A man in a white suit is kicking another man in a brown bomber jacket in front of a crowd of people. This is a still from the game Yakuza

The Road to Hell is Paved in Remasters

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  • “This makes me want to set myself on fire,” Stu Horvath immediately replied after I sent him a 9-minute video of the LocoRoco remaster. That might have been a smidge of an overreaction but there is one specific aspect of the news that makes me want to vomit: the “remaster” part.

    There’s no reason that the (excellent) 2006 PSP exclusive needed to be “remastered.” Yes, this underplayed gem should be made available for more people to play. However, what about this game needed to be “remastered” for 4K? No part.

    In fact, as more and more games from the early 2000s are upscaled for modern consoles we need to question the need and propriety of these remakes and “remasters.”

    characters in a still from the PSP game LocoRoco. They are small green floating owl-like creatures over a simplistic background and orange bean-bag looking dudes on the ground

    Games like LocoRoco and the original Yakuza are underplayed gems in the West. As such, there’s a huge benefit to being available to play on the PS4 again. They’re games that should be played and should be easily playable. They’re great! But both are examples of the failures of the “remaster.”

    In LocoRoco, there really isn’t anything to be remastered. The game looks identical to its 2006 ancestor and with the exception of new controls little has been changed. Calling it anything but a rerelease is a sham. Even with new content it would barely justify Nintendo’s usage of the word “Deluxe” for edition that has all the DLC.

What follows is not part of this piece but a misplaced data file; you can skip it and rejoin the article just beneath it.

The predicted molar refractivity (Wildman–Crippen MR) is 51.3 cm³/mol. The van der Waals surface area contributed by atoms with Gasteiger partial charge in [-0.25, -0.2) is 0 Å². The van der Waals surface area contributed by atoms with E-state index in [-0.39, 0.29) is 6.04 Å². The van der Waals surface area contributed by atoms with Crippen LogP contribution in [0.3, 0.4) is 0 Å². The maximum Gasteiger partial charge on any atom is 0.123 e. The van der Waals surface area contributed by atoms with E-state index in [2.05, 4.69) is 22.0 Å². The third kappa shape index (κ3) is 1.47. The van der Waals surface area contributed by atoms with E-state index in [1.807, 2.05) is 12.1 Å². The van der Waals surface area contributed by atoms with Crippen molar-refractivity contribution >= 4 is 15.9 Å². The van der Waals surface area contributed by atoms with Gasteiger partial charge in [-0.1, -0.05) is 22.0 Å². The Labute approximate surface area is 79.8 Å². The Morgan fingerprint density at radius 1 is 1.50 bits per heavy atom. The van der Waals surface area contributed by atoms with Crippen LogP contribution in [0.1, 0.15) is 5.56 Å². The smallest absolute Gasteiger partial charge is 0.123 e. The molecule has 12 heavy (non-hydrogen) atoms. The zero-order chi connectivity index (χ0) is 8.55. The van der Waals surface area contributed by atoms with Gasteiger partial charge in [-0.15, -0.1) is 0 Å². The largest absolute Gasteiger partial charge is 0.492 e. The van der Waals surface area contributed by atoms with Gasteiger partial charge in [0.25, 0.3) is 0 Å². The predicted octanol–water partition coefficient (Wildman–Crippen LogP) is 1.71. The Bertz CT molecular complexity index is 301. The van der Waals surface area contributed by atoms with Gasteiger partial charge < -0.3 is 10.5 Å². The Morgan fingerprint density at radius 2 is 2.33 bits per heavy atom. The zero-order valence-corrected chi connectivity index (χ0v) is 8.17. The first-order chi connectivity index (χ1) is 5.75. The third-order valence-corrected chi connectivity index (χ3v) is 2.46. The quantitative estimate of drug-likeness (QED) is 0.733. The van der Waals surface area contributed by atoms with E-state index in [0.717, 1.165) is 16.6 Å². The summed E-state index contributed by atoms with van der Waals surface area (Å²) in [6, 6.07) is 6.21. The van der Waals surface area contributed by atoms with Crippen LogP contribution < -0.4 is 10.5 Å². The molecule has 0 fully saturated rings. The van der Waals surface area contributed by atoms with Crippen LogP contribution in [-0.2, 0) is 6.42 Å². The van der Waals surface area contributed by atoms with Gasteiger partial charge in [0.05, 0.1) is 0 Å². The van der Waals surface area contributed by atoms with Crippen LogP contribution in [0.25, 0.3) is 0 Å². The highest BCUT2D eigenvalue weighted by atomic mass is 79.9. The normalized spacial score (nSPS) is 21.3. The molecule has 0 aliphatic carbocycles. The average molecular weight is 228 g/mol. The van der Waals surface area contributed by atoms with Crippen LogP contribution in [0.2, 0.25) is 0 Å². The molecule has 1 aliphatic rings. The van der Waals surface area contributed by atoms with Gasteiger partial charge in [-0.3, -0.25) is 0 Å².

Yakuza presents a different issue. Unlike LocoRoco, the original Yakuza really does feel like a 2005 PS2 game. Because it was. The colors are a bit muddy, the visuals aren’t sharp, and the load times are atrocious. It might take longer to wait for loading screens than actually play the game. But that’s what 2005 PS2 games were like.

    A few people fighting in an alley. This is promotional art from the 2005 game Yakuza

    This is the challenge that should be presented to every remaster. How can you be faithful to the original without compromising the integrity? Remastered editions of black and white movies don’t colorize them and add new actors. Intense scrutiny is placed on remasters of classic albums as levels are changed.

    Halo: Combat Evolved Anniversary straddles this line perfectly, perhaps too much so. With the push of a button a person can be back wading around in the grime of the original 2001 Halo. With the same button you can play it completely graphically overhauled. When playing with “de-mastered” graphics it’s essentially the same game from 2001 with some audio enhancements.

    The danger of the current state of videogame remasters is that they wildly swing between offering too little or discarding the original all together. As I mentioned before, a true remaster is the creation of a new, definitive version that can be copied for the end user. Remasters are made when the original fails to be definitive because of degradation or it simply doesn’t hold up to modern standards.

    But the original Yakuza hasn’t degraded. Neither has LocoRoco. They’re just old. We need to find ways for enhanced editions to enhance the original without ignoring its existence.

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